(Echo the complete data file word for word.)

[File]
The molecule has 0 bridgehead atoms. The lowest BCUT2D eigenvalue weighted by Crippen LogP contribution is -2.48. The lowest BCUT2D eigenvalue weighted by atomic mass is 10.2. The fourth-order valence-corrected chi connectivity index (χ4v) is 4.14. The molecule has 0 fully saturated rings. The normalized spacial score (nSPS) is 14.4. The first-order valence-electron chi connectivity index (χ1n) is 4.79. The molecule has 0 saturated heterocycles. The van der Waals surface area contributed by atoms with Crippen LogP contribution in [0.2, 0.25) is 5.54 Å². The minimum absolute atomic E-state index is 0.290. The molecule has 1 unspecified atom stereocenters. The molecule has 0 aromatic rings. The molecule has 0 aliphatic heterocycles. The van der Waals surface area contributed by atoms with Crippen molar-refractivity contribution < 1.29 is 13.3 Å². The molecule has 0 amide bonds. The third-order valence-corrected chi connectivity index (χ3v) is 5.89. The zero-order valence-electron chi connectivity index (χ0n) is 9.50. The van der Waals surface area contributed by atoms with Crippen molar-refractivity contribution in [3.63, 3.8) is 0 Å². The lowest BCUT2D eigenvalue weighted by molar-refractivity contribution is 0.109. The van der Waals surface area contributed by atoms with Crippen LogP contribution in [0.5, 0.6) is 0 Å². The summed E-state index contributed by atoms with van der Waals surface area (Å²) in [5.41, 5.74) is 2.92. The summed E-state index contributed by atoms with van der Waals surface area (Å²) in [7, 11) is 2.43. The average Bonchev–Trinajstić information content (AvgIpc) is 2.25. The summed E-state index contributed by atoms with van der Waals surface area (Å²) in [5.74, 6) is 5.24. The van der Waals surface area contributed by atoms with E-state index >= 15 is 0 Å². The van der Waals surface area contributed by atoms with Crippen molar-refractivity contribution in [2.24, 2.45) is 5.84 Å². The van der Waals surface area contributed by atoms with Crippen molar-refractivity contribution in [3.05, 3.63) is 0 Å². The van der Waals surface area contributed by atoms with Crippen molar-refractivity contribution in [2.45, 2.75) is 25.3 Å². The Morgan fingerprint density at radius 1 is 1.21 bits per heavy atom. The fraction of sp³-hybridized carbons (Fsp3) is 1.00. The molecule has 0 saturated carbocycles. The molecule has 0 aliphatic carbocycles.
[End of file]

The molecule has 0 bridgehead atoms. The lowest BCUT2D eigenvalue weighted by Crippen LogP contribution is -2.48. The lowest BCUT2D eigenvalue weighted by atomic mass is 10.2. The fourth-order valence-corrected chi connectivity index (χ4v) is 4.14. The molecule has 0 fully saturated rings. The normalized spacial score (nSPS) is 14.4. The first-order valence-electron chi connectivity index (χ1n) is 4.79. The molecule has 0 saturated heterocycles. The van der Waals surface area contributed by atoms with Crippen LogP contribution in [0.2, 0.25) is 5.54 Å². The minimum absolute atomic E-state index is 0.290. The molecule has 1 unspecified atom stereocenters. The molecule has 0 aromatic rings. The molecule has 0 aliphatic heterocycles. The van der Waals surface area contributed by atoms with Crippen molar-refractivity contribution < 1.29 is 13.3 Å². The molecule has 0 amide bonds. The third-order valence-corrected chi connectivity index (χ3v) is 5.89. The zero-order valence-electron chi connectivity index (χ0n) is 9.50. The van der Waals surface area contributed by atoms with Crippen molar-refractivity contribution in [3.63, 3.8) is 0 Å². The lowest BCUT2D eigenvalue weighted by molar-refractivity contribution is 0.109. The van der Waals surface area contributed by atoms with Crippen LogP contribution in [0.5, 0.6) is 0 Å². The summed E-state index contributed by atoms with van der Waals surface area (Å²) in [5.41, 5.74) is 2.92. The summed E-state index contributed by atoms with van der Waals surface area (Å²) in [7, 11) is 2.43. The average Bonchev–Trinajstić information content (AvgIpc) is 2.25. The summed E-state index contributed by atoms with van der Waals surface area (Å²) in [5.74, 6) is 5.24. The van der Waals surface area contributed by atoms with E-state index >= 15 is 0 Å². The van der Waals surface area contributed by atoms with Crippen molar-refractivity contribution in [2.24, 2.45) is 5.84 Å². The van der Waals surface area contributed by atoms with Crippen molar-refractivity contribution in [3.05, 3.63) is 0 Å². The van der Waals surface area contributed by atoms with Crippen molar-refractivity contribution in [2.45, 2.75) is 25.3 Å². The Morgan fingerprint density at radius 1 is 1.21 bits per heavy atom. The fraction of sp³-hybridized carbons (Fsp3) is 1.00. The molecule has 0 saturated carbocycles. The molecule has 0 aliphatic carbocycles.